A special report in The Economist this week praised the Nordic countries (Sweden, Denmark, Finland and Norway) for consistently topping world rankings in both competitiveness and well-being. While the report notes the exceptionally high rates of female labour force participation in these countries, it gives relatively little attention to the systems that underpin that level of inclusion, choosing instead to focus on reductions in the size of government and Sweden's introduction of private sector competition and vouchers in its education sector (elements of the Nordics' success that The Economist is predictably keen on).

The Economist is right to point out that some of the cultural and institutional factors on which the Nordic success is built will be difficult for others to replicate. One element of that success that should be relatively straightforward for others to imitate is to legislate for greater equality between the sexes when it comes to parental leave entitlements, and to provide both women and men the basic freedom to decide for themselves how best to share their work and home life commitments.

Friday, February 1, 2013

Teaching Economics

This week I reviewed Meme Wars: The Creative Destruction of Neoclassical Economics (edited by Kalle Lasn and Adbusters) for the LSE Review of Books. (You can read the full review here). Meme Wars styles itself as an alternative ‘Econ 101′ textbook and the core of the book is a collection of short essays that question the ideas and teaching of mainstream, neoclassical economics. Its radical approach (in both design and content) might be off-putting to some, but I'd recommend it - both for experienced economists, as a challenge to think more broadly about underlying assumptions and fundamental questions about the purpose of the discipline - and especially for those who are new to economics, as an introduction to some alternative ways of thinking about the economy.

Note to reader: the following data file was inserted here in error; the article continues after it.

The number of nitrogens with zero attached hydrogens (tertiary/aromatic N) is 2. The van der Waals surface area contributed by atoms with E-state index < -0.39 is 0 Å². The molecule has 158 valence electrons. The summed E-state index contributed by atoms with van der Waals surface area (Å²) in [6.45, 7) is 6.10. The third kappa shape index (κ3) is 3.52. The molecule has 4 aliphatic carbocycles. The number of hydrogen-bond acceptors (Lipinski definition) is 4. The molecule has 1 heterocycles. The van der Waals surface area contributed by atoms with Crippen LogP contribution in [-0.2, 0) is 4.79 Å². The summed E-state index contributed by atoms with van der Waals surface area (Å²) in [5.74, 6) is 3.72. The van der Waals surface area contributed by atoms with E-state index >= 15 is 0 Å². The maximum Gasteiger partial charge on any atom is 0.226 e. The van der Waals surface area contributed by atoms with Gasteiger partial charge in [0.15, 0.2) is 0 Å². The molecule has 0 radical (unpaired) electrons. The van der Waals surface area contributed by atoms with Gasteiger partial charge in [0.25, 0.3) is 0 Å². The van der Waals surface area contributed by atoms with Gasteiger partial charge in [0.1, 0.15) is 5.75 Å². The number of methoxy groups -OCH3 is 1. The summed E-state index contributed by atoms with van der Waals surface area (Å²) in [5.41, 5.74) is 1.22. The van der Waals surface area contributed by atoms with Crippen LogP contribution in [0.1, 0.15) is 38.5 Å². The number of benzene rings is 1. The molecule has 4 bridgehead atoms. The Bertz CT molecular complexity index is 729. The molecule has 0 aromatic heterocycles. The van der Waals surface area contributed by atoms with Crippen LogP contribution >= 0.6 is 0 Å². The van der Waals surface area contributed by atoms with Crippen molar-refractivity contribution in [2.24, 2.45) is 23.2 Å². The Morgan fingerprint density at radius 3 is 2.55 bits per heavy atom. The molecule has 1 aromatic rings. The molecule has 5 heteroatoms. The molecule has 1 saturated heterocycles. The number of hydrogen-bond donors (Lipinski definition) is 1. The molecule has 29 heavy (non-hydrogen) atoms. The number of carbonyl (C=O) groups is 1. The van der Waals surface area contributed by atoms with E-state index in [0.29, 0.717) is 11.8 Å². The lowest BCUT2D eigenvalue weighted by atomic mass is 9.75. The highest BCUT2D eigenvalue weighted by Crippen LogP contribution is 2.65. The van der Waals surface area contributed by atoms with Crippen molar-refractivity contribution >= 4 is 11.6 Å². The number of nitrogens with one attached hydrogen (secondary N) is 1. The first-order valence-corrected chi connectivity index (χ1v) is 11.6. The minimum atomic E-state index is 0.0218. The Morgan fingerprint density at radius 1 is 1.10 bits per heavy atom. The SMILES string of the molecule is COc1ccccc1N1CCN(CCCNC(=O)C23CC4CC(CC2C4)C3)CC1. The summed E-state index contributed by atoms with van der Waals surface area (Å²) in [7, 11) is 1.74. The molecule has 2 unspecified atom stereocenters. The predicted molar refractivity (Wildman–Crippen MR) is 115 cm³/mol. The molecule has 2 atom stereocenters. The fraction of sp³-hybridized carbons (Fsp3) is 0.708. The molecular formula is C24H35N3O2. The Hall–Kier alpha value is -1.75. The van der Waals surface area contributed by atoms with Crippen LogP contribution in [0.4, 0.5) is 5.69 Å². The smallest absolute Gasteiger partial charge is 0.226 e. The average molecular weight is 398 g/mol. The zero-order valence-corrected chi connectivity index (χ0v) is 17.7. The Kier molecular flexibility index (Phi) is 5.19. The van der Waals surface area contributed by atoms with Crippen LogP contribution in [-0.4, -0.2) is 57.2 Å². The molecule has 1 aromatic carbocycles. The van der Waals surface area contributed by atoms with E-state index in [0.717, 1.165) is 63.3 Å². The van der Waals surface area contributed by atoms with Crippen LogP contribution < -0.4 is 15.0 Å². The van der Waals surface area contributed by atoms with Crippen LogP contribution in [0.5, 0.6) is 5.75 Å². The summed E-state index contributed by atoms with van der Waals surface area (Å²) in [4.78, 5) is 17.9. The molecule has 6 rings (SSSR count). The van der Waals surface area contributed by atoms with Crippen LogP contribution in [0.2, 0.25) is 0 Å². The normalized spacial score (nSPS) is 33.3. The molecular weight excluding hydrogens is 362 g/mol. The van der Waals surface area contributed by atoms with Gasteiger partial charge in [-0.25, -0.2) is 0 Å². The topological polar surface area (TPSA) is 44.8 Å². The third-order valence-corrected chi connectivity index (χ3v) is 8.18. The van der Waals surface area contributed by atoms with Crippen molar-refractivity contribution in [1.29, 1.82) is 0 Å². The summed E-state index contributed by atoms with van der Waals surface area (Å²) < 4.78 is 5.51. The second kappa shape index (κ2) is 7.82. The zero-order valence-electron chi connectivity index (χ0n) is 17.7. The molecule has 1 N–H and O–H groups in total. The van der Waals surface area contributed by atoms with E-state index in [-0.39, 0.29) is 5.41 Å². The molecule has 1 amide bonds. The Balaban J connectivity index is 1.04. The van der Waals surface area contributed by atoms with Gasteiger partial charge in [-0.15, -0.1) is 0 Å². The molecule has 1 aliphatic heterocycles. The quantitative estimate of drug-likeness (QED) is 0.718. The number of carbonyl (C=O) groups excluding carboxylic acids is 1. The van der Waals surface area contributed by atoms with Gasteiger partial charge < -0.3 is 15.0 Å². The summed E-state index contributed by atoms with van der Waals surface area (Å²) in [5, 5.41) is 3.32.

While many of the criticisms raised here are already gaining traction within the discipline, for example through the emerging paradigms of ecological, behavioural and complexity economics, Meme Wars is right in complaining that these developments are generally not reflected in the economics taught to undergraduate students. A recent paper (available here) that tracks changes in the content of the bestselling introductory economics textbooks since the onset of the global financial crisis, would appear to confirm this view, i.e. little has changed.

However, that is not to say that 'mainstream' voices in economics are not willing to challenge the status quo. Meme Wars contains contributions from the likes of Joe Stiglitz and George Akerlof, among others. I also recently came across a collection of essays titled What's the Use of Economics? Teaching the Dismal Science After the Crisis edited by Diane Coyle (see here for details), which includes contributions from numerous established names in economics.

The currents of change and debate within economics make this an exciting time to be a part of the discipline. It would be a shame not to share this excitement with those being introduced to the subject for the first time.